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John M. Schofield was a well known Union general in the Civil War, and this is his memoir about serving in the Army for 5 decades. From the preface: “Most of the Chapters constituting the contents of this volume, were written, from time to time, as soon as practicable after the events referred to, or after the publication of historical writings which seemed to me to require comment from the point of view of my personal knowledge. They were written entirely without reserve, and with the sole purpose of telling exactly what I thought and believed, not with any purpose of publication in my lifetime, but as my contribution to the materials which may be useful to the impartial historian of some future generation. These writings had been put away for safe-keeping with “instructions for the guidance of my executors,” in which I said:

“All the papers must be carefully revised, errors corrected if any are found, unimportant matter eliminated, and everything omitted which may seem, to a cool and impartial judge, to be unjust or unnecessarily harsh or severe toward the memory of any individual. I have aimed to be just, and not unkind. If I have failed in any case, it is my wish that my mistakes may be corrected, as far as possible. I have not attempted to write history, but simply to make a record of events personally known to me, and of my opinion upon such acts of others, and upon such important subjects, as have come under my special notice. It is my contribution to the materials from which the future historian must draw for his data for a truthful history of our time.”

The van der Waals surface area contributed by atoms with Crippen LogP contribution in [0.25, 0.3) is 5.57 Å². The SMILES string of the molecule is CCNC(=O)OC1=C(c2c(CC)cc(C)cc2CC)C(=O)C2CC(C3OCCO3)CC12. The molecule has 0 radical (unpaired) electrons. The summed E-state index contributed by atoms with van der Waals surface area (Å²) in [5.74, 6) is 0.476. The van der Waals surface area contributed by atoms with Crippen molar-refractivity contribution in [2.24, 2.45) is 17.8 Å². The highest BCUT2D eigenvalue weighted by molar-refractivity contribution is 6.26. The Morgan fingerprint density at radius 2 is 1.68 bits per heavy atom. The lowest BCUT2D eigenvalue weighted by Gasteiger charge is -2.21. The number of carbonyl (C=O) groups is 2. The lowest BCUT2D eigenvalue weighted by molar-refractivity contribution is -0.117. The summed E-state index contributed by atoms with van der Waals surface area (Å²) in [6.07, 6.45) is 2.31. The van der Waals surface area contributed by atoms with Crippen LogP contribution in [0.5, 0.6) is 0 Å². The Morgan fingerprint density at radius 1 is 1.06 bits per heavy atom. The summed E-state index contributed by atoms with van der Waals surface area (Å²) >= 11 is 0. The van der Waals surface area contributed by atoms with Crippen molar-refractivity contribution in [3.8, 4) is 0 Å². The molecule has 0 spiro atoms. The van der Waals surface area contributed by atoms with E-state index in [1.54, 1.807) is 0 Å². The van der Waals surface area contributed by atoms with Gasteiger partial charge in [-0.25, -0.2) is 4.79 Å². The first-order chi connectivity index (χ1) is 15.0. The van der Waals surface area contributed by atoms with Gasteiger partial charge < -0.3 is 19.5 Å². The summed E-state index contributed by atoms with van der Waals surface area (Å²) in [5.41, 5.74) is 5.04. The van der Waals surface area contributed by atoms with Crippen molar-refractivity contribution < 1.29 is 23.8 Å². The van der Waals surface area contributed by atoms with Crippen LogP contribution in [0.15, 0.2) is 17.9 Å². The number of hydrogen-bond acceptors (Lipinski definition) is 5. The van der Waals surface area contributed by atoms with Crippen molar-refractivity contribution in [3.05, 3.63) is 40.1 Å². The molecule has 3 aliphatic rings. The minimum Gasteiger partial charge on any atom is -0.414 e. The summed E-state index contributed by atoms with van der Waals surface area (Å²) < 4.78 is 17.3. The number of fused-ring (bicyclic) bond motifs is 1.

Now, in the winter of 1896-97, I have endeavored to discharge, as far as I am able, the duty which I had imposed on my executors, and have decided to publish what I had written in past years, with corrections and comments, while many of the actors in the great drama of the Civil War are still living and can assist in correcting any errors into which I may have fallen.
After my Chapters relating to the campaign of 1864 in Tennessee were in type, the monograph by General J. D. Cox, entitled “Franklin,” was issued from the press of Charles Scribner’s Sons. His work and mine are the results of independent analysis of the records, made without consultation with each other.”

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